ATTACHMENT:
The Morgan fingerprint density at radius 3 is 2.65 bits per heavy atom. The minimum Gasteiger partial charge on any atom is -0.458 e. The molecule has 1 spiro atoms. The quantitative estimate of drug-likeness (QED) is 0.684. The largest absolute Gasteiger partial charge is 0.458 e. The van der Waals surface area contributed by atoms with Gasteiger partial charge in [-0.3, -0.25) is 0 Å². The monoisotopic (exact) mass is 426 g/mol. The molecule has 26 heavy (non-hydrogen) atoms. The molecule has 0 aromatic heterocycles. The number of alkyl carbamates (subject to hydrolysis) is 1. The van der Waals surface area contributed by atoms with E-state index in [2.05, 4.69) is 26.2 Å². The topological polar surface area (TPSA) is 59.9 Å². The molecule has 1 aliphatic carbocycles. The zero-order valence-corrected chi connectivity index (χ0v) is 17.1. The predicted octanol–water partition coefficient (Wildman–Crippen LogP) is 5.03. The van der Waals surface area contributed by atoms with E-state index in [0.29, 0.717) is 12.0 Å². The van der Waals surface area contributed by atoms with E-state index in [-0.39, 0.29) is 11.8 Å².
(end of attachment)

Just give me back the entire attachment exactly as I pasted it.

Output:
The Morgan fingerprint density at radius 3 is 2.65 bits per heavy atom. The minimum Gasteiger partial charge on any atom is -0.458 e. The molecule has 1 spiro atoms. The quantitative estimate of drug-likeness (QED) is 0.684. The largest absolute Gasteiger partial charge is 0.458 e. The van der Waals surface area contributed by atoms with Gasteiger partial charge in [-0.3, -0.25) is 0 Å². The monoisotopic (exact) mass is 426 g/mol. The molecule has 26 heavy (non-hydrogen) atoms. The molecule has 0 aromatic heterocycles. The number of alkyl carbamates (subject to hydrolysis) is 1. The van der Waals surface area contributed by atoms with E-state index in [2.05, 4.69) is 26.2 Å². The topological polar surface area (TPSA) is 59.9 Å². The molecule has 1 aliphatic carbocycles. The zero-order valence-corrected chi connectivity index (χ0v) is 17.1. The predicted octanol–water partition coefficient (Wildman–Crippen LogP) is 5.03. The van der Waals surface area contributed by atoms with E-state index in [0.29, 0.717) is 12.0 Å². The van der Waals surface area contributed by atoms with E-state index in [-0.39, 0.29) is 11.8 Å².